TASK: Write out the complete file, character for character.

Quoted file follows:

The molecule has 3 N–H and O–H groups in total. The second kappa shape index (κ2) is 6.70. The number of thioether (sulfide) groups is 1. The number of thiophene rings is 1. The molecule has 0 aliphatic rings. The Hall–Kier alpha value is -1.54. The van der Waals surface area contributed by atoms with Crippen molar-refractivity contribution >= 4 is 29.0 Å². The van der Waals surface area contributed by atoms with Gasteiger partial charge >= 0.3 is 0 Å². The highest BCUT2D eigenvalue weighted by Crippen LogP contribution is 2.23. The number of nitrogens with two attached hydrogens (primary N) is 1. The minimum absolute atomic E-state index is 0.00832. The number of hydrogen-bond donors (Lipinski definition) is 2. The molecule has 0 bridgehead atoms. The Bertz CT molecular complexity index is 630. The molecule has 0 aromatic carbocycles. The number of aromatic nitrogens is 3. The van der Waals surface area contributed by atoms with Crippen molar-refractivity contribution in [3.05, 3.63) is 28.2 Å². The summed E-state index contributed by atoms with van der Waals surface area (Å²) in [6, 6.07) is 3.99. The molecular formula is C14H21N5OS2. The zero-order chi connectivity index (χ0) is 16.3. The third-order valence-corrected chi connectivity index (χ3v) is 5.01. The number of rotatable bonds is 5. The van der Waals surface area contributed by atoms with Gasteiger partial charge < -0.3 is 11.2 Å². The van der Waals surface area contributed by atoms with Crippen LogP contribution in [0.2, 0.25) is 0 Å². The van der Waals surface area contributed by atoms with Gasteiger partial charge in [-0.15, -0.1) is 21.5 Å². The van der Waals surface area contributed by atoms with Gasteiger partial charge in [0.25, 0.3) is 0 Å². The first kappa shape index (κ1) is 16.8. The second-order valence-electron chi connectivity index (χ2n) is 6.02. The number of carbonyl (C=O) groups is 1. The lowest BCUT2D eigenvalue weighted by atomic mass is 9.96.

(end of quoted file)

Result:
The molecule has 3 N–H and O–H groups in total. The second kappa shape index (κ2) is 6.70. The number of thioether (sulfide) groups is 1. The number of thiophene rings is 1. The molecule has 0 aliphatic rings. The Hall–Kier alpha value is -1.54. The van der Waals surface area contributed by atoms with Crippen molar-refractivity contribution >= 4 is 29.0 Å². The van der Waals surface area contributed by atoms with Gasteiger partial charge >= 0.3 is 0 Å². The highest BCUT2D eigenvalue weighted by Crippen LogP contribution is 2.23. The number of nitrogens with two attached hydrogens (primary N) is 1. The minimum absolute atomic E-state index is 0.00832. The number of hydrogen-bond donors (Lipinski definition) is 2. The molecule has 0 bridgehead atoms. The Bertz CT molecular complexity index is 630. The molecule has 0 aromatic carbocycles. The number of aromatic nitrogens is 3. The van der Waals surface area contributed by atoms with Crippen molar-refractivity contribution in [3.05, 3.63) is 28.2 Å². The summed E-state index contributed by atoms with van der Waals surface area (Å²) in [6, 6.07) is 3.99. The molecular formula is C14H21N5OS2. The zero-order chi connectivity index (χ0) is 16.3. The third-order valence-corrected chi connectivity index (χ3v) is 5.01. The number of rotatable bonds is 5. The van der Waals surface area contributed by atoms with Gasteiger partial charge < -0.3 is 11.2 Å². The van der Waals surface area contributed by atoms with Crippen LogP contribution in [0.2, 0.25) is 0 Å². The van der Waals surface area contributed by atoms with Gasteiger partial charge in [-0.15, -0.1) is 21.5 Å². The van der Waals surface area contributed by atoms with Gasteiger partial charge in [0.25, 0.3) is 0 Å². The first kappa shape index (κ1) is 16.8. The second-order valence-electron chi connectivity index (χ2n) is 6.02. The number of carbonyl (C=O) groups is 1. The lowest BCUT2D eigenvalue weighted by atomic mass is 9.96.